Tesla should ditch carmaking business for batteries, bond manager says

Jeffrey Gundlach: Tesla “could be wildly transformational the way electricity and electromagnets were.”
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NEW YORK (Bloomberg) -- Jeffrey Gundlach has some advice for billionaire Elon Musk: Get out of the car business.

The bond manager, who says he’d rather buy Tesla Motors Inc. shares instead of Twitter Inc., sees a 30 percent chance that the electric-vehicle maker will give speculative investors a “killer” return. Gundlach said he’s been trying to get together with Musk, a fellow Southern California resident, to persuade him to cut a deal with competitors in which Tesla would stop making cars and instead supply automakers’ batteries.

Tesla “could be wildly transformational the way electricity and electromagnets were,” the 54-year-old founder of DoubleLine Capital LP said Tuesday in an interview with Matthew Winkler, editor-in-chief of Bloomberg News, at a forum at Bloomberg LP’s headquarters in New York. “What does Twitter create? It creates information flow, but it’s not really creating anything. If you’re going to buy a high-flier, I would rather own Tesla.”

Musk, 42, Tesla’s CEO, is the 121st richest person in the world, with an estimated net worth of $9.8 billion, according to the Bloomberg Billionaires Index. He plans to add a mass-market electric car in about three years, powered by battery packs. Shares of the company have surged 38 percent this year through Tuesday amid a global push to sell its electric cars.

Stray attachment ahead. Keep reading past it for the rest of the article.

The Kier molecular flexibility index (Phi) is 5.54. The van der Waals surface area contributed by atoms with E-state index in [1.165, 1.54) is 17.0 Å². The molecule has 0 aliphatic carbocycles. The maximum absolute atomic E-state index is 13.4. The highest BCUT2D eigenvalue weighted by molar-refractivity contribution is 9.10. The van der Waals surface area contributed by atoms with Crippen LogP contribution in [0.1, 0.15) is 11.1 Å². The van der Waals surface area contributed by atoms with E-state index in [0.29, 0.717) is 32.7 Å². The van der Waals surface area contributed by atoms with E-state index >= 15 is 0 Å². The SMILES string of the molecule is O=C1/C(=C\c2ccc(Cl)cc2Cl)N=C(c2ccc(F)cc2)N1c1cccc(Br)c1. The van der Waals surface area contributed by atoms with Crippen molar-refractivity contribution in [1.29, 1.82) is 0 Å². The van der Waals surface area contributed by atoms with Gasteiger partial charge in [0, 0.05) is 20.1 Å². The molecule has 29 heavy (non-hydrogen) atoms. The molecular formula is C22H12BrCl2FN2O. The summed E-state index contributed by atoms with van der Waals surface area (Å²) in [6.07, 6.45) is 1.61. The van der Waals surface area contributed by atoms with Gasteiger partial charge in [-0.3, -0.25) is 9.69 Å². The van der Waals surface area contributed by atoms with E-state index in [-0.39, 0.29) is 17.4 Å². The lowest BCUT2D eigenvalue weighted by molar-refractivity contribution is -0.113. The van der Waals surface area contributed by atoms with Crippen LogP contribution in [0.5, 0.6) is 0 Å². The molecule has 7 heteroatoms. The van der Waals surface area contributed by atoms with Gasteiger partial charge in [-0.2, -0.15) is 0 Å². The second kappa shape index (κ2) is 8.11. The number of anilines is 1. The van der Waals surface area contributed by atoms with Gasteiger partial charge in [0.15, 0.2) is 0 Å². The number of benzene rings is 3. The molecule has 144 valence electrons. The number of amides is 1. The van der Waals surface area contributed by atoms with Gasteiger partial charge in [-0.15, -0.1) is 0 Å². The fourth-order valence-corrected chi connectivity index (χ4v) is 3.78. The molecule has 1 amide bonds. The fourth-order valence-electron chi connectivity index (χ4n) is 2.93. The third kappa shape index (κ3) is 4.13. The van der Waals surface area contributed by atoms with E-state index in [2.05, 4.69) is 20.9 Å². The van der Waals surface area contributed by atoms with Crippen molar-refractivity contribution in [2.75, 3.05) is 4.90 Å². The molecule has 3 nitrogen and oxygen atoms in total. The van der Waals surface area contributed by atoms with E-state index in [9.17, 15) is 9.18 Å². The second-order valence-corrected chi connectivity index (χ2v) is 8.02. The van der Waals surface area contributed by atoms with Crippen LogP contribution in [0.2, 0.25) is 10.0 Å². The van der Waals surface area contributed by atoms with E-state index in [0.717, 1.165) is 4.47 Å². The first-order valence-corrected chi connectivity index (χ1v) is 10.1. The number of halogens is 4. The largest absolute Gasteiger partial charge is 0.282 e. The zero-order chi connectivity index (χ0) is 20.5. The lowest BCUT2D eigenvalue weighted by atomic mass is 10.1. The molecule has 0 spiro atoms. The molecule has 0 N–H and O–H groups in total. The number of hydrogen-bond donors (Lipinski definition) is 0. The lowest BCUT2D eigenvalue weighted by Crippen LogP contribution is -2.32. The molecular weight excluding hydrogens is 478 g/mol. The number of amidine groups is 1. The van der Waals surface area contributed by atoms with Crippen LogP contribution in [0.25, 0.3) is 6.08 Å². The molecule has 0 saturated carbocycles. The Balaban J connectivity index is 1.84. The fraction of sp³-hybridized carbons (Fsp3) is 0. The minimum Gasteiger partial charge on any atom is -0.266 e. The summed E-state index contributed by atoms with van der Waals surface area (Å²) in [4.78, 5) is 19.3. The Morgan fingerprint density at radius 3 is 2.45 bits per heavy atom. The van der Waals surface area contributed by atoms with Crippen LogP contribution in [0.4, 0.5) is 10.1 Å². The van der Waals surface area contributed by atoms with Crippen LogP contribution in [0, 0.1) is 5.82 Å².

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Twitter shares dropped to their lowest price Tuesday since debuting in November, slumping 18 percent to $31.85, after it lifted restrictions on sales of shares by insiders and early investors. The stock has declined 50 percent this year after the company reported slowing user growth, raising concern that it may not be able to add more mainstream members.

Simon Sproule, a spokesman for Tesla, declined to comment.

Gundlach, known for specializing in mortgage-backed securities, has beaten 97 percent of fund peers over the past three years, according to data compiled by Bloomberg. The manager, who previously posted top returns at TCW Group Inc., was early to spot trouble in the U.S. property market and correctly predicted the subprime mortgage crisis in 2007. He told investors in 2012 to bet against Apple Inc. shares before they started falling.

Gundlach started DoubleLine Capital after being ousted as chief investment officer of TCW in December 2009 after a dispute. Since his first mutual fund was opened in April 2010, his firm has attracted almost $50 billion in assets, including $32 billion in the Total Return fund.

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